I have VoIP phone service and never could get fax to work on my previous Brother MFC. I continually received “line quality” errors. The 8600 wasn’t any better. This is almost certainly the fault of my phone service rather than the HP 8600, but I was hoping it would be better.

There is a very strange thing about the 8600 fax. It requires a two connector RJ-9 modular phone plug to plug into the 8600. The RJ-9 modular phone plug is your normal standard phone plug; however, most are 4 conductor plugs (four bands of metal on the connector) rather than 2 even though only 2 are usually used (the middle two for a single line system). For some strange reason, if the 8600 sees a plug with more than two conductors, it will give an error stating that you are using the wrong cord and will refuse to work. The 8600 comes with a 2 conductor cord to connect to your phone jack, but if you need a longer cord, you will likely have a hard time finding a 2 conductor version. Very strange.

Other Features:

The printer has a wired 10/100 MB Ethernet port. I would have preferred a 1000 MB port.

The printer has an 802.11 b/g/n wireless network card that operates only on 2.4 GHz. There is support for Wi-Fi Protected Setup (WPS). I would have preferred a 5 GHz wireless card.

The printer has a USB 2.0 option for connecting the printer to your computer. I would have preferred USB 3.0.

There is support for Windows, Mac OS (10.5.x and above), and even Linux (haven’t tried yet).

IPv6 is supported, but I haven’t converted my network to IPv6 yet so I couldn’t test it.

The touch screen is large, colorful, and quite intuitive. However, it is a little hard to press the screen and the accuracy doesn’t seem to be quite on. If you are used to an Android or Apple smart phone screen, then this isn’t one of them; however, it is quite usable.

Design Flaw

The biggest complaint about this printer is that the automatic document feeder (ADF) is connected to the lid itself. Other designs have it split from the lid. The problem with this printer is when you raise the lid and try to scan from the glass, a sensor in the automatic document feeder thinks that it has something to scan in it. Thus, you get a nasty error when you try to scan from the glass with the lid up.

There is a work around. When you raise the lid, you can listen carefully for the sensor to engage. As long as you lift the lid slowly to the vertical and don’t go past straight vertical, the lid will stay up and you can scan from the glass. Kind of a pain, but it works.

Minus one star.

Quality Control

I have received two printers so far and both of them were defective.

The first one had a scratch on the front which was surprising given all of the padding. I can overlook that cosmetic flaw even though it was annoying; however, the copy function from the glass with the lid down started behaving erratically. From time to time, whatever you copied came out with an almost completely black printout. It was as if the scan bar had a strange error because you could see parts of your original in the copy. Turning the printer off and on usually fixed the problem, but at least one time required three off and on cycles to make it work. It failed within 30 days, so I returned it to the company from which I bought it.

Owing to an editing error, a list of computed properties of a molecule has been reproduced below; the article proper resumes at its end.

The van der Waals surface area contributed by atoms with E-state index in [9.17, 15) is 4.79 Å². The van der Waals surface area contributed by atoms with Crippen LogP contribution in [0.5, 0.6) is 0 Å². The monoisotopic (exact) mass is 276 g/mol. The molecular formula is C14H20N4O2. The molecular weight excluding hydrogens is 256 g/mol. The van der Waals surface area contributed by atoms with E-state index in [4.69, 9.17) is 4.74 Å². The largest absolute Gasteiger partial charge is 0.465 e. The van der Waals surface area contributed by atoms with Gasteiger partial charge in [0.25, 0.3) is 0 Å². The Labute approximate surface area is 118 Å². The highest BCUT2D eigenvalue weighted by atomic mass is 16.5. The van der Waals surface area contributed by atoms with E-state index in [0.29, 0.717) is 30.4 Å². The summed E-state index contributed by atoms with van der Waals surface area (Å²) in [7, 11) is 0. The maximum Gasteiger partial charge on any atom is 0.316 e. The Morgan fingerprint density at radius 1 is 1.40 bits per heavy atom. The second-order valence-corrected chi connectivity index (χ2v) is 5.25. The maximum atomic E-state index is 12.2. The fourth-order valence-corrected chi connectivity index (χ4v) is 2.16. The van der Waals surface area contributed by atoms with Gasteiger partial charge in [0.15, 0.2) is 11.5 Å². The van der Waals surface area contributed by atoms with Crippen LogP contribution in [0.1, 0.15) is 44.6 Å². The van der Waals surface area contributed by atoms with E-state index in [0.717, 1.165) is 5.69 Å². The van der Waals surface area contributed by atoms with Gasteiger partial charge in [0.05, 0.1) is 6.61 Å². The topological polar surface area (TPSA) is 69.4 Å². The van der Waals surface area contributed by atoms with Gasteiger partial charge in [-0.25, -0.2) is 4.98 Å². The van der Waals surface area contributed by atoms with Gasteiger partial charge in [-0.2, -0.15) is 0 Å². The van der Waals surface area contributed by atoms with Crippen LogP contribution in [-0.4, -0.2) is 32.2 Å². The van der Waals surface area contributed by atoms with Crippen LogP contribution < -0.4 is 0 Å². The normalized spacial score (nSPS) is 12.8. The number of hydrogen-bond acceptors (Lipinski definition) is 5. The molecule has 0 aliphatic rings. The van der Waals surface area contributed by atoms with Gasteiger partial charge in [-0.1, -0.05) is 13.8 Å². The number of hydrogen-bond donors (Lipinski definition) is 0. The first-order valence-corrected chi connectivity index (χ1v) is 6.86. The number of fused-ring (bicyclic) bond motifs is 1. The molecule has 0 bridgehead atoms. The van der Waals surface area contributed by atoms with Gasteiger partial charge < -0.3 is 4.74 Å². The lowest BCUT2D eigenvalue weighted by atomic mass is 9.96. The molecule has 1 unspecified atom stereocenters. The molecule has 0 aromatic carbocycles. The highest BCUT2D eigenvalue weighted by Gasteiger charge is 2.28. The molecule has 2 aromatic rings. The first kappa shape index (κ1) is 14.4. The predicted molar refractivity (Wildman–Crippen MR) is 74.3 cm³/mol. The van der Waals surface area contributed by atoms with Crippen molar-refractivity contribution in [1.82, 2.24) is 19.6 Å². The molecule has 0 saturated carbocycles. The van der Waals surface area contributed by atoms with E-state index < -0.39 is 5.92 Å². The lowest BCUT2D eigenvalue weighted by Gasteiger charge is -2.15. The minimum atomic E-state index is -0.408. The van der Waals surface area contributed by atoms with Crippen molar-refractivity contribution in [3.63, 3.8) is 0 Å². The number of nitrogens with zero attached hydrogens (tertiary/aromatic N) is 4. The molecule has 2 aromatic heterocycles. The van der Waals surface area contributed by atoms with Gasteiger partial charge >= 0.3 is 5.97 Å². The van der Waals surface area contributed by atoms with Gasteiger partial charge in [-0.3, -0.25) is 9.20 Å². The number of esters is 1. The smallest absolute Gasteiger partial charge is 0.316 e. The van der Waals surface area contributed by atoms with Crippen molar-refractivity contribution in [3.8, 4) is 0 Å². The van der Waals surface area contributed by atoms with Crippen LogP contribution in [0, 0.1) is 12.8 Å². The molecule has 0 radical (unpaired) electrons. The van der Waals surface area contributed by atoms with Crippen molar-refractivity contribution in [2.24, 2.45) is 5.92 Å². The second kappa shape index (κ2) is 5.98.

I bought a replacement unit from a different company because the price had dropped by $50 and the first company wouldn’t match it. It arrived, I unpacked it, and out of the box the touch screen had problems. Instead of a black background, there were sections of the screen that were purple. When you press the touch screen buttons, the display screen goes crazy. Sometime it stays crazy and sometimes it returns to normal. There are some wires loose somewhere. This problem should definitely been caught at the factory.

I called HP support and they told me that they would send me out a replacement printer and pay for return shipping of mine. Nice. However, they will only replace the printer with a REFURBISHED printer – not a new one, even though the printer was broken out of the box. Not good, HP.

Minus one star.

UPDATE: I am now on my fourth printer from HP in as many months. Each had a different quality control manufacturing flaw. Hopefully this latest printer will work correctly. I have noticed that the last two printers worked much better when scanning from glass with an open cover. The design flaw is still there if you open the cover very quickly or past vertical, but the problem doesn’t occur when I use it normally. Perhaps later versions have a fix in them.

UPDATE: The fourth printer has been working just fine now for about two months. I just ran out of ink for the first time. I believe that the 951 Setup Cartridges have less ink than a normal 951 Cartridge. The yellow ran out first, but they are all close to empty. I love the fact that I can replace each cartridge one at a time when they run out so I don’t waste ink. I got 943 total pages printed, 568 were color, and 2 were borderless. Most printouts were web pages or simple graphics. I probably printed about 20 high quality color prints on photo paper. Overall, the ink seems to be lasting well. I will see when I actually go through a real 951 Cartridge.

UPDATE: I just discovered a major flaw in the Wireless implementation on this printer. If you have a large area to cover with Wireless in your home, you typically set up multiple Access Points (APs) with the same SSID and different channels. This allows you to roam around your house and automatically connect to the best AP. Apparently, this HP Printer (and likely others) will not work over Wireless if you have more than one AP with the same SSID. This is really broken and based on feedback in the forums, HP doesn’t intend to fix the problem. If you have more than one AP, you must use the WIRED port to hook up the printer.

I tried to include very detailed information in this review that I gathered from different places and through personal experience. I hope that you find it helpful.